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    jenlouden - April 2, 2014

    thanks Laura, learned the hard way when only one or two people would show up for a book signing!

    Reply
Tea Silvestre, aka Word Chef - April 2, 2014

Deeper words of wisdom were never shared. Thanks for being you, Jen!

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    jenlouden - April 2, 2014

    ha! but thanks for being here with me, you are always a bright light in my world.

    Reply
Donna Davies Brackett - April 2, 2014

A delight for my soul as usual Jen. I love how real you are in your writing – and how you come from a place of service and learning. Love it. You inspire me. Thank you for that gift.
I’m excited for tomorrow’s class and all of TeachNow. 🙂

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    jenlouden - April 2, 2014

    goodie!!

    Reply
Guest - April 2, 2014

Oh Jen, I am so thrilled I have the privilege to be a blog tour sister with you and back-to-back days at that! 🙂 I grinned huge at the insight about marketing is a practice in owning who you are and what you know AND in owning who you aren’t and what you don’t know. This used to be a huge struggle for me, but the saying “you can be the juiciest, ripest, most delicious peach in the world, and there are still going to be people who hate peaches” shifted my mindset in an instant and gave me the wisdom to just do me, authentically and owning it. Thank you for reinforcing it yet again and for these juicy nuggets of wisdom! xo

Marketing
to your community is a practice in owning who you are and what you
know, and in owning who you aren’t and what you don’t know. When you
stop trying to be somebody you aren’t and then you stop being defensive
for not being that person, marketing gets a whole lot more fun.
Sometimes. – See more at:
http://jenniferlouden.com/business/#sthash.TCVwN5s0.dpuf
Marketing
to your community is a practice in owning who you are and what you
know, and in owning who you aren’t and what you don’t know. When you
stop trying to be somebody you aren’t and then you stop being defensive
for not being that person, marketing gets a whole lot more fun.
Sometimes. – See more at:
http://jenniferlouden.com/business/#sthash.TCVwN5s0.dpuf
Marketing
to your community is a practice in owning who you are and what you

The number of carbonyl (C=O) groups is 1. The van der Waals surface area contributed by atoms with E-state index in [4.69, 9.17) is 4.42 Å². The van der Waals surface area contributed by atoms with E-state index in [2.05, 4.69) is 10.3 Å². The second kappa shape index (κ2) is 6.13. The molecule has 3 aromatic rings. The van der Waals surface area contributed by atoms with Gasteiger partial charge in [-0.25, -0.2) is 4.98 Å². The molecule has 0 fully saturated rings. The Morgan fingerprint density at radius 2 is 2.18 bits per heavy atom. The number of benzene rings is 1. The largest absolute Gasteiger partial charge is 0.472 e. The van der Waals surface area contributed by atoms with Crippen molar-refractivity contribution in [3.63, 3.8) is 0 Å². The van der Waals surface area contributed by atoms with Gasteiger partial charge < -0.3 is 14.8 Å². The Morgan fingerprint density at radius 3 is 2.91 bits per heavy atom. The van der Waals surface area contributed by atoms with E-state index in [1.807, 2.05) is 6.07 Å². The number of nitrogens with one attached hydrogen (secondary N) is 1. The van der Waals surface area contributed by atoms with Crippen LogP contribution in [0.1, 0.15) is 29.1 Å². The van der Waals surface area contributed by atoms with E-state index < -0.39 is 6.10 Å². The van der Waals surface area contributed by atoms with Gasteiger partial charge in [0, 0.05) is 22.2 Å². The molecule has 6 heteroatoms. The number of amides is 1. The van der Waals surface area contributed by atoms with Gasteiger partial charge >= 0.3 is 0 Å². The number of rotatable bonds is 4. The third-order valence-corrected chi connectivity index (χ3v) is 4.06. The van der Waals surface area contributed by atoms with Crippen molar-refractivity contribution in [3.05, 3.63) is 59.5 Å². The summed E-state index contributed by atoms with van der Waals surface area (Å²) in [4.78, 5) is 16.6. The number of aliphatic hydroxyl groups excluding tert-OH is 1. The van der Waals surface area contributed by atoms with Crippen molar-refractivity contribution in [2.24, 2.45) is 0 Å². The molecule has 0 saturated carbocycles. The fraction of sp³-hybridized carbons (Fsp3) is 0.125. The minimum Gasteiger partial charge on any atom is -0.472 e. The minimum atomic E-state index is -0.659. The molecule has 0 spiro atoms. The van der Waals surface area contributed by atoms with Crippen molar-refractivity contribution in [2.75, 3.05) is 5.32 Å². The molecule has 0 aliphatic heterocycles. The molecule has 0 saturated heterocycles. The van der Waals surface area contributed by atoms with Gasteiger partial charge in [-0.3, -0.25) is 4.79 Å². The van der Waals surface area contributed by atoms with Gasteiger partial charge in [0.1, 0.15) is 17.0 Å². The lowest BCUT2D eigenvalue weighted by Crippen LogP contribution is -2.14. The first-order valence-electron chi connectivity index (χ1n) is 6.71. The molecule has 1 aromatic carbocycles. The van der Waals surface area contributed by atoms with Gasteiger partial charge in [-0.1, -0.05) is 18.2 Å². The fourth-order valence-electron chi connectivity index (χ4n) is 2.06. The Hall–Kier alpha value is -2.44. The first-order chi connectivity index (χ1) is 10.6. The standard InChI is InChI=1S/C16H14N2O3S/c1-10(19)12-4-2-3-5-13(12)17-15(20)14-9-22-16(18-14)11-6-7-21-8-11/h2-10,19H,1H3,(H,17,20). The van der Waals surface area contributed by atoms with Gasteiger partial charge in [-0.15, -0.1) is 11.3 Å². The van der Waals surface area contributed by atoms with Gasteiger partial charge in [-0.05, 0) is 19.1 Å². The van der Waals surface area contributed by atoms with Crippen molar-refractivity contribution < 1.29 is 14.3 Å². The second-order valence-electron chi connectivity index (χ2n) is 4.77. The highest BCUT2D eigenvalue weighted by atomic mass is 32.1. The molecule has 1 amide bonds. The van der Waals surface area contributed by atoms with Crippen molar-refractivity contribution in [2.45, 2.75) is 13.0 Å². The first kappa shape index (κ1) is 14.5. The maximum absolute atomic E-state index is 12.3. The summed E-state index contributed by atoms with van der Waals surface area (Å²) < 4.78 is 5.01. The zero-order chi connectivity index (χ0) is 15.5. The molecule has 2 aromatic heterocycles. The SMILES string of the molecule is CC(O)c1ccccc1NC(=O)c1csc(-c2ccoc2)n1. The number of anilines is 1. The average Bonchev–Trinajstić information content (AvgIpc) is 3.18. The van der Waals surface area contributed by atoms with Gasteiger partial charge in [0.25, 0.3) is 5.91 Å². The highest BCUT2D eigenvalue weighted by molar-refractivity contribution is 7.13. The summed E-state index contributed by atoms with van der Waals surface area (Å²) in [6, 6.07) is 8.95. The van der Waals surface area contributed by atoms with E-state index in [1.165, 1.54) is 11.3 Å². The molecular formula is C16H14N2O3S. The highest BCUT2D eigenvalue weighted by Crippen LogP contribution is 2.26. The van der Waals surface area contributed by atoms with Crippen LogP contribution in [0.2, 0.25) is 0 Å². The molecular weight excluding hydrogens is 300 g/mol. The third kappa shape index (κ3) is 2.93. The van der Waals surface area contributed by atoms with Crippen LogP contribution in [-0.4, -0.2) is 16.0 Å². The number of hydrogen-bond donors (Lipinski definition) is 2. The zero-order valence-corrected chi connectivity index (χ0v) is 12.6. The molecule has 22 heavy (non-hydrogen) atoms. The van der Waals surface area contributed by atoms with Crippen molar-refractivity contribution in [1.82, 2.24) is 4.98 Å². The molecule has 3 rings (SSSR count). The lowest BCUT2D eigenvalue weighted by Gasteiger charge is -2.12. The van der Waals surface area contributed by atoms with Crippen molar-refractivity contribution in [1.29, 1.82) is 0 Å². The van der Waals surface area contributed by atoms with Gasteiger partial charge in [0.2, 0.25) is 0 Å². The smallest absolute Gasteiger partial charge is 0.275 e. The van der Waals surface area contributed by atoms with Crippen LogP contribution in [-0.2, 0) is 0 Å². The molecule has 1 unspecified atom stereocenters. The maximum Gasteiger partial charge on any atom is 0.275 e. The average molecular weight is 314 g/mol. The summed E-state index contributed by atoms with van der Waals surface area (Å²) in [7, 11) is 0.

know, and in owning who you aren’t and what you don’t know. When you
stop trying to be somebody you aren’t and then you stop being defensive
for not being that person, marketing gets a whole lot more fun.
Sometimes. – See more at:
http://jenniferlouden.com/business/#sthash.TCVwN5s0.dpuf

Reply
Katie Den Ouden - April 2, 2014

Oh Jen, I am so thrilled I have the privilege to be a blog tour sister with you and back-to-back days at that! 🙂 I grinned huge at the insight about marketing is a practice in owning who you are and what you know AND in owning who you aren’t and what you don’t know. This used to be a huge struggle for me, but the saying “you can be the juiciest, ripest, most delicious peach in the world, and there are still going to be people who hate peaches” shifted my mindset in an instant and gave me the wisdom to just do me, authentically and owning it. Thank you for reinforcing it yet again and for these juicy nuggets of wisdom! xo

Reply
    jenlouden - April 2, 2014

    love the peach comment and thrilled to meet you!!

    Reply
littlewing - April 2, 2014

When you stop trying to be somebody you aren’t and then you stop being defensive for not being that person, marketing gets a whole lot more fun.

You could easily swap out “marketing” and replace it with life.

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    jenlouden - April 2, 2014

    yes ma’am!

    Reply
Cortnee Loren Brown - April 3, 2014

Thank you for this list, Jen! I especially connected to and needed to hear number four right now. I think I rejoice for a second when that one person steps into my community or service, but then almost immediately my mind is searching for the next. I now commit to staying in that state of excitement and celebration always – so much more attractive!

Once again Miss Rachel introduces me to someone amazing 🙂

Reply
    jenlouden - April 4, 2014

    thanks for visiting Cortnee!

    Reply
Flecks #19 | Live Wonderstruck - April 4, 2014

[…] How I Do My Business + Why by Jennifer Louden. She talks about boundaries, serving, platforms, and more. Her tips are short and honest. I love that. […]

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Musings & Meanderings: Gearing Up & Letting Go - April 4, 2014

[…] rest of Jen Louden’s post on “How I Do My Business and Why” is just as rich as the paragraph I quoted […]

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Intuitive Leadership Coach - April 4, 2014

I really enjoyed your post for the blog tour Jennifer. I especially hear ya’ when you say “Marketing your offers is personal growth on steroids”. A fantastic reminder to stay true to who I am AND who I truly want to serve.

Namaste,

Caroline
XO

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    jenlouden - April 4, 2014

    thanks Caroline!!

    Reply
Lisa J. Paul-Patzke - April 8, 2014

Thank you for helping me feel that I am doing a wonderful job. I have been teaching Gentle Yoga for 2 years. I average 3 to 8 people in my class and do wish it would grow. The but is that the people I serve have had transformations through our practice. My belief is that if you build it they will come. Number 4 keeps me coming back to the mat and teach. Namaste, Lisa